Yesterday I finally got to visit one of the BPR-funded water projects! After months of tireless work with the Youth Board in Boulder a few years back, I finally got to meet the people who benefited from the projects that the awesome young people I had the pleasure of working with had helped to fundraise for! Also, as has been rather typical for almost my entire volunteer experience with PWX, I learned an infinite amount about water and innovations working in the developing world, all the while sipping sweet chai and meeting some of the most wonderful people! One of the WOTR employees, Thomas, (who actually began one of the watershed development projects we would visit) showed me around the region and taught me so many incredible things about the work of WOTR and the world of water.
Our first destination of the day was Panoli, a village of 1,200 people in Mahrashtra, India where WOTR helped facilitate a drinking water project with BPF funds. On the way there, we picked up a passenger, Tukaram, who grew up in this village and recently moved to the city to work for an NGO that implements water projects in other villages. Thomas and Tukaram gave me some background on the area where we were heading and we drove along the (newly-paved!) highway into the countryside. An hour or so later, we turned down a dirt road to a big body of water on our right and just down the hill on the left, the well and pump house. Thomas pointed out the area where the trench was dug that connected the village, located four kilometers from the well, to the water. Thomas explained to me how there used to be a project here, but the pipe that brought the water from the well to the village was leaky so it took over nine hours to fill the tank in town and was basically useless for the people. Then, with the BPR funds, the women organized their village to build a new pipeline and install a faster pump. Even when he said, “the women organized their village,” I didn’t totally know what that involvement meant until we got to Panoli.
After arriving in the village and meeting a group of high school girls eager to practice their English, we walked up to the school where several taps had been installed in the school yard. Three kids came up to the taps to demonstrate drinking out of them and lead us through a neat little garden that was fed with waste water. At the entrance to the garden, a little stage was set up in front of the school where all of the students were practicing for a Republic Day Performance for the next day.
After a few excellent performances, some of the village members led us to a little room where village governance matters are taken care of and I met the head of the village – a WOMAN! I was so very excited to see a woman occupying the Sarpanch seat at the table because it showed how truly powerful and active women have become in the village. From something as simple and basic as drinking water, Mrs. Anita Gaikwad and a group of other women united their village for this cause and gained respect and confidence as women!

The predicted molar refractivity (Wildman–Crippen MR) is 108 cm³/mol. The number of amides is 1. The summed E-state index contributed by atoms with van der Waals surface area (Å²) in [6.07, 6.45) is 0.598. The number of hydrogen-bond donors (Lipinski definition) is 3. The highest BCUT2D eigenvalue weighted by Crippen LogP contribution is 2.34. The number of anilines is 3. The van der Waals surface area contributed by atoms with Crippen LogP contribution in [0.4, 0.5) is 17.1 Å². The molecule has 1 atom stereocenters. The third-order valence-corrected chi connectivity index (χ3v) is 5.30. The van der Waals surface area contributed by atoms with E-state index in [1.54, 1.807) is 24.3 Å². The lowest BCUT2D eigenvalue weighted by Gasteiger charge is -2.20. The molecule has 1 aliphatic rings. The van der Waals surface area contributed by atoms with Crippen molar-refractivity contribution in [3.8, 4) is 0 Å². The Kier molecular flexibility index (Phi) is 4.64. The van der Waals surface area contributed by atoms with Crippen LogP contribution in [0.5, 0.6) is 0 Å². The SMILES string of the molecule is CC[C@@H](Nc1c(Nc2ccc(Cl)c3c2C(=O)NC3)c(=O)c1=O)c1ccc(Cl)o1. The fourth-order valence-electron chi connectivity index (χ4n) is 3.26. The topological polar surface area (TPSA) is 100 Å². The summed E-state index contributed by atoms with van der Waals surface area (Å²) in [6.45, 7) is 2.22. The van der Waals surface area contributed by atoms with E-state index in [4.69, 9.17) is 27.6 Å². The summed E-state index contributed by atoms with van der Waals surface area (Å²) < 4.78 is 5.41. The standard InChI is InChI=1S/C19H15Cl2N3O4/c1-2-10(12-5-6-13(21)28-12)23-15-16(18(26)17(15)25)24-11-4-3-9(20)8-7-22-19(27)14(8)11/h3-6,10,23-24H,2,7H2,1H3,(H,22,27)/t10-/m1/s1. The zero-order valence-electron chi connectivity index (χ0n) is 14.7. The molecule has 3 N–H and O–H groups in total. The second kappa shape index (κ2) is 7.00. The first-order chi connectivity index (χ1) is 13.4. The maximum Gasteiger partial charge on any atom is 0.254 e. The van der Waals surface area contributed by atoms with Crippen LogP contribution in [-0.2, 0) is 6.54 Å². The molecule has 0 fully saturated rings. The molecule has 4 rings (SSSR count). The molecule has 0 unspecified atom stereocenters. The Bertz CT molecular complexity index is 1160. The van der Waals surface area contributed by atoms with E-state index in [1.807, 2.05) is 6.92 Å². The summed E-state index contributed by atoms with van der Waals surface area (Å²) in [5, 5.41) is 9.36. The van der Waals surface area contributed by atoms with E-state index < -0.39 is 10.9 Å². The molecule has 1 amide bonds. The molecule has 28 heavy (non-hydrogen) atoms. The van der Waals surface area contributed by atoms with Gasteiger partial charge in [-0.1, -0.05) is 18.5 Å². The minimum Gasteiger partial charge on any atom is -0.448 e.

Before the women took initiative to fix the drinking water problem in their community, there actually was a well, pump, and pipeline that, in theory, brought water to Panoli. All of these devices were installed over ten years ago and even at that point, the pump didn’t have enough horsepower to pump enough water, fast enough to supply the village with water for the day. Because of the faulty devices, women still had to walk to get water, especially during power cuts and summer months and, over time, the pipeline started to leak so that any water that was being delivered was arriving more slowly than ever.
These women then rallied their communities to raise their portion of the funds and begin working with WOTR. After this initial stage, all of the village members worked for a whole year to dig the trench with the new pipeline so that they could improve their society. I was so impressed by these powerful and inspirational women doing such great things for their community and they were so proud to tell me about all of their accomplishments.
Then, with Thomas translating, I told them about the Youth Board and how young people in the US were working to raise the funds for drinking water projects and I think they were equally as impressed. One man stood up to say how amazed he was by this because he always thought the donor funds came from business people but, hearing that kids in schools are working so hard for the cause was really inspirational as well. It was a really motivational meeting to see great work being done and people really acting on needs for their community! I loved the pride and eagerness emanating from the village and I was really blown away by the unity and confidence that Anita and the other women on the water board in Panoli had achieved. When I left, I was practically flying I felt so inspired by the good work being done by organizations like WOTR, the awesome Youth Board students, and the wonderful women and families of Panoli!